• facebook
  • twitter
  • YouTube
  • RSS feed
  • 651-201-6000
  • 800-967-2474
  • 800-627-3529 TDD
  • PARKING

Loading
NodeFire Save Document
Home > Plants, Pests & Pest Control > Bad Plants > Meadow Knapweed

Meadow Knapweed


Common names: meadow knapweed
Scientific names: Centaurea x moncktonii, C. jacea x nigra, C. pratensis Thuill, and C. debauxii subsp. thuilleri.
Related species: Other knapweeds and hybrids including spotted knapweed, Centaurea stoebe L. ssp. micranthos (Gugler)

Meadow knapweed is native to Europe and is likely a fertile hybrid between black (C. nigra L.) and brown (C. jacea L.) knapweeds. It may have been introduced to western North America for forage, but it is not palatable and has low nutritional. Meadow knapweed escaped cultivation and is proliferating rapidly in the Pacific Northwest. Few meadow knapweed populations have been detected in Minnesota so it would be advantageous to control these populations before they have an opportunity to spread.

Description

Meadow knapweed is a perennial plant that has multiple upright, reddish stems that are 20-40” tall. Single flowers, mostly pink/purple but occasionally white, are at the ends of branches and are approximately ¾” in diameter. Flowering occurs mid-summer until fall followed by the production of white to light brown seeds with short plumes. Leaves are lance shaped and pubescent, occasionally with wavy margins or lobed. Basal leaves grow up to 4” long. Seedlings are tap-rooted and mature plants develop a cluster of roots below the crown.

Spotted knapweed is a similar species that is common in Minnesota. The two knapweed species are easily distinguished by the leaf shape and color. Spotted knapweed leaves are grey-green and are more deeply lobed. Distinguishing meadow knapweed from spotted knapweed.

Meadow knapweed – rosette
Rosette
Meadow knapweed – flower stalk growing from the rosette
Flower stalk growing from
the rosette
Meadow knapweed – seedlings
Seedling
Meadow knapweed – seedhead
Seedhead
Meadow knapweed – mature plants
Mature plants
Meadow knapweed – flower
Flower
Meadow knapweed – flower
Flower
Meadow knapweed – flower
Flower
Meadow knapweed – leaves
Leaves
Meadow knapweed – leaf
Leaf

Habitat

Meadow knapweed prefers sunny and wet conditions such as wet meadows, hayfields, pastures, riparian areas, roadsides, and forest openings.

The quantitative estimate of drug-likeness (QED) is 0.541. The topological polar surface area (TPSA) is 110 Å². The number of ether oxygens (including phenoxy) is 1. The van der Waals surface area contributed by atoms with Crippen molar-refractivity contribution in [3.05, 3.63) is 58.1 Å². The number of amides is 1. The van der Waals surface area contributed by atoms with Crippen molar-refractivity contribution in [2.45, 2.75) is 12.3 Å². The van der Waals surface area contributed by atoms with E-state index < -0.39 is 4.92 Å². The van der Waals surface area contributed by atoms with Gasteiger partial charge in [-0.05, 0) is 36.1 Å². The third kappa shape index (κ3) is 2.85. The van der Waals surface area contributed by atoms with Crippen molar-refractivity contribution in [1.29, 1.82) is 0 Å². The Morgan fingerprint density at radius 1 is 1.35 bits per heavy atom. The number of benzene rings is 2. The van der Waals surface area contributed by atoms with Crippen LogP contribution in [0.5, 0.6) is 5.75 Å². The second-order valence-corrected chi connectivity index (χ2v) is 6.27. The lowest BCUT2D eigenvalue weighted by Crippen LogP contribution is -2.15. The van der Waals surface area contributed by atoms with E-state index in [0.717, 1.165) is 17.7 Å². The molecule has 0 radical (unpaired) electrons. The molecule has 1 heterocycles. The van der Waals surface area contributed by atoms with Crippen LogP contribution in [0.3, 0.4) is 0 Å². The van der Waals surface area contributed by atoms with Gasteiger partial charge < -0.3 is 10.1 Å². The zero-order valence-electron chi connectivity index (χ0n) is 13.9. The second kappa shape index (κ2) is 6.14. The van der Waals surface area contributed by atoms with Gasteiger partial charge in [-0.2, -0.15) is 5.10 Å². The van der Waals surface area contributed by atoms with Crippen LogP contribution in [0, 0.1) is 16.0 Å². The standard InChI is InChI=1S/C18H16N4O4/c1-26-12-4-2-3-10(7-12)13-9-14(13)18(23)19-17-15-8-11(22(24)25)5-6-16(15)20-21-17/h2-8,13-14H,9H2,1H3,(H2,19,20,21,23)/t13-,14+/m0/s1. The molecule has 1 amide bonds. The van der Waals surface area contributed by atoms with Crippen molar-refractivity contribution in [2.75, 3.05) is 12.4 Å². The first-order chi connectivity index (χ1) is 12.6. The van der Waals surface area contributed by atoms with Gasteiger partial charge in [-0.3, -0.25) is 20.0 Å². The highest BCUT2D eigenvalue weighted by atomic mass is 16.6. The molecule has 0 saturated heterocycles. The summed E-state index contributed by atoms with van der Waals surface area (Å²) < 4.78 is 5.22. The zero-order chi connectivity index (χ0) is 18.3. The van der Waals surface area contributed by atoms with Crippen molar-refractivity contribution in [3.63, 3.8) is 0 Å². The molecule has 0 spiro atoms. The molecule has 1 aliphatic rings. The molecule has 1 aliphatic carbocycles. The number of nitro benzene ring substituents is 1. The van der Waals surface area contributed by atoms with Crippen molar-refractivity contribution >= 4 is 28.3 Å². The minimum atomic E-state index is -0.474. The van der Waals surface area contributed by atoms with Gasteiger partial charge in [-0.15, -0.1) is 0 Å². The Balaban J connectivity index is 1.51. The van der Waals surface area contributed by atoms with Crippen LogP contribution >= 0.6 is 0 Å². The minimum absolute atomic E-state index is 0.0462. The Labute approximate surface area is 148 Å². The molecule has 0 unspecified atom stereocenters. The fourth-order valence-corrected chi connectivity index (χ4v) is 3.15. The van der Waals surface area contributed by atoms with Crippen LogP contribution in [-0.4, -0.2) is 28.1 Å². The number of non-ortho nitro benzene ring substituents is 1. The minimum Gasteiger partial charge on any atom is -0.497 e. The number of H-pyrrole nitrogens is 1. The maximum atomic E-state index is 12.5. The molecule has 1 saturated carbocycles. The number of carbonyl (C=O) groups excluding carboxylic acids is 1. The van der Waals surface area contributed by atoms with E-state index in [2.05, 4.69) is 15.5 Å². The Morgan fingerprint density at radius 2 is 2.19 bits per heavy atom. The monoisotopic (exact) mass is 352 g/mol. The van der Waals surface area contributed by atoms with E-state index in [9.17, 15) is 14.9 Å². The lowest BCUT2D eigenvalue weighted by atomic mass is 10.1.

Means of spread and distribution (view distribution)

Seed is the predominant means of reproduction although meadow knapweed can also be propagated by root crown fragments. Seed can be dispersed by wind, water, vehicles, and with hay. Meadow knapweed occurs in Colorado, Oregon, Idaho, and Washington in the United States and British Columbia, Ontario, and Quebec in Canada. It has very limited distribution in northern Minnesota with infestations reported in St. Louis and Koochiching Counties.

Impact

Meadow knapweed can overtake other plants in pastures, hayfields, meadows, riparian areas, forest margins, and rights-of-way. This can result in reduced forage, wildlife habitat, and species diversity. A similar weed species, spotted knapweed, is abundant and can hybridize with meadow knapweed if the species co-exist. Concerns about a resulting vigorous hybrid add to the rational for meadow knapweed eradication in Minnesota.

Prevention and management

To prevent the introduction of additional meadow knapweed, clean equipment, vehicles, and footwear before transporting to Minnesota from meadow knapweed infested areas.

For all management options, infestation sites will need to be monitored and treated repeatedly until the seedbanks are depleted.

  • A combination of hand-pulling and digging is an option for small infestations. Seedlings are tap-rooted and can be hand-pulled. However, the root clusters of mature plants are near impossible to hand-pull and must be dug and the entire root cluster removed to prevent regeneration. Plants with flowers and/or seedheads should be bagged and disposed.
  • Herbicides are a very effective management tool for meadow knapweed. For specific herbicide recommendations, contact your University of Minnesota Regional Extension Educator.
  • Mowing does not control meadow knapweed and the mower may spread seed.
  • Biological control was developed for some other knapweed species, but is not an effective control option for meadow knapweed.

    Legal status

    Meadow knapweed is not regulated in Minnesota, but will be evaluated by the Minnesota Noxious Weed Advisory Committee.

    More information

    Additional images, fact sheets, and best management practices at: